Is Renewable Energy Really Efficient?

Ever since we learned the art of making machines we have been obsessed with the idea of efficiency of processes. This basically consist of –

  1. The procurement cost of the machine
  2. The operating cost of the machine
  3. The output generated of the machine
  4. The cost of input / raw energy/fuel (coal, oil)

The purpose of a machine is to convert something to something else, preferably in the most economical way. When machines relying on fossil fuels, which has to be drilled for, dug out, refined, crushed and transported there is a cost attached to the fuel before it is used.

Efficiency for a lot of renewables in the prevalent sense of the word does not make sense since here the input/ fuel (solar, wind etc) is free, so in itself efficiency of conversion doesn’t matter in literal sense. While designing a wind turbine or a solar photovoltaic power plant or similar renewable, one only need to optimize the cost of the plant to the energy output, not including the cost of fuel since it is free. This makes ordinary measurements of efficiency like kg/MWh essentially meaningless.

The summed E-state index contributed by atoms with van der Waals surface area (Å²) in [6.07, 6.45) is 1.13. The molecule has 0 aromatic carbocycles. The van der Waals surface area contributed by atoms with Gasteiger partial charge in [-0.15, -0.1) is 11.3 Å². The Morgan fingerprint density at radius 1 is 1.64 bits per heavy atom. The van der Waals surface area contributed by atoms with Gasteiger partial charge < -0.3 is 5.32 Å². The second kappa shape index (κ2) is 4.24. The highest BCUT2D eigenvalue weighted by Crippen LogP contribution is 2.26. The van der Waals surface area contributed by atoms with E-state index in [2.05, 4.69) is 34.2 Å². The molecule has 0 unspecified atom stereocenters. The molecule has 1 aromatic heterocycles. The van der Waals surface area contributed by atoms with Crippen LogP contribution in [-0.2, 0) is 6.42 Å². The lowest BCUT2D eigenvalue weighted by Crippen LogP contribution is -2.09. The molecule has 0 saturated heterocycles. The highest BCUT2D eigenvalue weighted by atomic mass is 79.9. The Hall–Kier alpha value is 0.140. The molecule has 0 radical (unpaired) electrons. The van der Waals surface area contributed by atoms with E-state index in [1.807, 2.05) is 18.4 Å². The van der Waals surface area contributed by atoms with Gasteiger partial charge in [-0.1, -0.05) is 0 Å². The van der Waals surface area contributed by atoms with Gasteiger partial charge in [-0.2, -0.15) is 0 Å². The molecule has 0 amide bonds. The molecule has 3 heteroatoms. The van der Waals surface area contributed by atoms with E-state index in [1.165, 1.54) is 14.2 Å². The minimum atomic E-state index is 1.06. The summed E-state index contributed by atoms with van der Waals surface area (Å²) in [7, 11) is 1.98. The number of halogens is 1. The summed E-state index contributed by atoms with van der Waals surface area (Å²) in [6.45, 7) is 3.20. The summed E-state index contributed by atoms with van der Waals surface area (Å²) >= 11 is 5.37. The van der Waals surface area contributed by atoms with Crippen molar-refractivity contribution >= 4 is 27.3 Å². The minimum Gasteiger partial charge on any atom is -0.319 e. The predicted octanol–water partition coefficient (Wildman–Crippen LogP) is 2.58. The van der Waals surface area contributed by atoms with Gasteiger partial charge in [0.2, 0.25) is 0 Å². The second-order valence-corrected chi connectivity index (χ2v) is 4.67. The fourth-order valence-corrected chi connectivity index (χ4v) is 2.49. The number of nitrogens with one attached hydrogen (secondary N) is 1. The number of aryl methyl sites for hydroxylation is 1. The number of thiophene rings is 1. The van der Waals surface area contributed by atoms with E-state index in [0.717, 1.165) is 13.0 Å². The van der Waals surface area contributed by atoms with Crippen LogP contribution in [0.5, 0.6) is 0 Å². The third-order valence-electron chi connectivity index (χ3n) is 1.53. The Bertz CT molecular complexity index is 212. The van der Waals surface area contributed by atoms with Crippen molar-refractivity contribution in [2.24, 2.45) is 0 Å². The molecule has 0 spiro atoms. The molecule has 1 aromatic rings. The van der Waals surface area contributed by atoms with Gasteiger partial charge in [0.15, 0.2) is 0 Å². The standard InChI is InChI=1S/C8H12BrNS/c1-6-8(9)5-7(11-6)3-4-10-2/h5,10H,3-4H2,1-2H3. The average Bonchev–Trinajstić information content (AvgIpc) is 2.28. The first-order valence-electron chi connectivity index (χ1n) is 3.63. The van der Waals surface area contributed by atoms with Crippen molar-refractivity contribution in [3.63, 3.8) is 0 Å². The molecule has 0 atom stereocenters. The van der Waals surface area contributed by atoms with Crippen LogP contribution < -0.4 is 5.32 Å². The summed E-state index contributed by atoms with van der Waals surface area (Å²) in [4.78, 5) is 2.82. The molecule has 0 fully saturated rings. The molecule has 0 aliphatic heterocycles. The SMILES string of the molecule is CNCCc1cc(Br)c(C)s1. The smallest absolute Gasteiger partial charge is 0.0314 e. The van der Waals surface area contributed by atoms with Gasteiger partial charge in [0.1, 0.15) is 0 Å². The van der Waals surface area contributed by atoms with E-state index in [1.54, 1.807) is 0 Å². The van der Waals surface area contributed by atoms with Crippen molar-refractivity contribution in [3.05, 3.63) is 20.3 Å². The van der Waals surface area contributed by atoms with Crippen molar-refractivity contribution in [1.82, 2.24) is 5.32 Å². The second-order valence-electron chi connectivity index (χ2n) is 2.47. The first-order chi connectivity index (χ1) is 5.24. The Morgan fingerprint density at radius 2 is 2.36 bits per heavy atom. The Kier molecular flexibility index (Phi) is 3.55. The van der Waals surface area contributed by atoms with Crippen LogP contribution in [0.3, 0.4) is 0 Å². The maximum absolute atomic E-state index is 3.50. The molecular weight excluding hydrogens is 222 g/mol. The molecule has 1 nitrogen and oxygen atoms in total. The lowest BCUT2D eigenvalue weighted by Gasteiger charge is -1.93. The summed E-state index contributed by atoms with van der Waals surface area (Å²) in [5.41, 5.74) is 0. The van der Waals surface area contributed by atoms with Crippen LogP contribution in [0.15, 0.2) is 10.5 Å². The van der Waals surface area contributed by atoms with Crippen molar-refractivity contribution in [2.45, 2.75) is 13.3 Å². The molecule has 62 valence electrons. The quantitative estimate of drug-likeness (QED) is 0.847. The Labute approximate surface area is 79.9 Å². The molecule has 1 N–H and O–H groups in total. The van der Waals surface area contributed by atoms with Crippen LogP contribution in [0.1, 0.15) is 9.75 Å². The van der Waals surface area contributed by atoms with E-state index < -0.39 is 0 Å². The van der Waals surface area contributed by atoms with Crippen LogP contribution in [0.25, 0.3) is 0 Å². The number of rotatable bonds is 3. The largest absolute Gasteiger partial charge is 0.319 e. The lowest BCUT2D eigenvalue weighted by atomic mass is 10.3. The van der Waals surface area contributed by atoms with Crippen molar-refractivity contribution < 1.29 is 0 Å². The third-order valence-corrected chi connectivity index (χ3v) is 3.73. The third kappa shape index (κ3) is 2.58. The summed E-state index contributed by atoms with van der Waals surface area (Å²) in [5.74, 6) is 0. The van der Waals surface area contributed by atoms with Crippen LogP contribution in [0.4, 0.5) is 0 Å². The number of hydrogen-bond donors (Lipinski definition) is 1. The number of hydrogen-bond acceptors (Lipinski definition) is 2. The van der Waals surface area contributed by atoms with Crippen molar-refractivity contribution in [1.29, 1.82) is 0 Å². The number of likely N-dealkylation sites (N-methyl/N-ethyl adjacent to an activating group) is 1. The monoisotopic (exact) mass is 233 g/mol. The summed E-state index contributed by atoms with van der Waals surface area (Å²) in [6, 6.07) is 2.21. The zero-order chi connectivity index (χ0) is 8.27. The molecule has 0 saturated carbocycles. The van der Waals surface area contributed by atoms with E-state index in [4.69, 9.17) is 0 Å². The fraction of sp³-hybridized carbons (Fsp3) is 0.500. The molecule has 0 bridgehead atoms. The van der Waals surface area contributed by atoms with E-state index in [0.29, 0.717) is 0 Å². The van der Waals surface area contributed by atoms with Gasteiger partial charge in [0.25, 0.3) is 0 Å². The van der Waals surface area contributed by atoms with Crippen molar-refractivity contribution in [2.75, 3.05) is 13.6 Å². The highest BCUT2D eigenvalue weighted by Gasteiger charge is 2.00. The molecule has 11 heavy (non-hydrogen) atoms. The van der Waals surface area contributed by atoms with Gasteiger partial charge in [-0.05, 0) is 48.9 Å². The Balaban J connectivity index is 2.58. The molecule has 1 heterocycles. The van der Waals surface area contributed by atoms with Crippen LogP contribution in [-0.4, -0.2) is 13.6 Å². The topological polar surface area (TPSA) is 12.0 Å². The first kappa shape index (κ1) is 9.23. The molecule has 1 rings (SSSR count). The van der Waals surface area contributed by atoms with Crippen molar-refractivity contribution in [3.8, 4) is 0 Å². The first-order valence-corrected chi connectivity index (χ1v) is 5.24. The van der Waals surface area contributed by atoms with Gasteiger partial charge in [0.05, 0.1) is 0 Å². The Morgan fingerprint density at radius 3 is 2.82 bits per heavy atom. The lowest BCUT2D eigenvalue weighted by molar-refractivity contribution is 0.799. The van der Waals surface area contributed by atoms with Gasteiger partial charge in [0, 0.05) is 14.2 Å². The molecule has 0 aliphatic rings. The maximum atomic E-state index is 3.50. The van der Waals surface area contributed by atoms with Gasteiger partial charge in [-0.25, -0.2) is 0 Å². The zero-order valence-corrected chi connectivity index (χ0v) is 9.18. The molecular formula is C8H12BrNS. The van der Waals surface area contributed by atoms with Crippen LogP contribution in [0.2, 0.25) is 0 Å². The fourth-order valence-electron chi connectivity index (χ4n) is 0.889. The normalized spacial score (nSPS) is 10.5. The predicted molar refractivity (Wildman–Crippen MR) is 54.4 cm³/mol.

The only measure of efficiency which makes sense in comparing apples and oranges (renewables and fossil fuel) is the market cost of energy, which is commonly referred to as LCOE (Levelized Cost Of Energy). 

Several renewable-energy sources are making a significant contribution to energy generation, such as hydropower in Brazil, biomass in Finland, onshore wind in Denmark, solar photovoltaic in Germany or geothermal energy in Indonesia.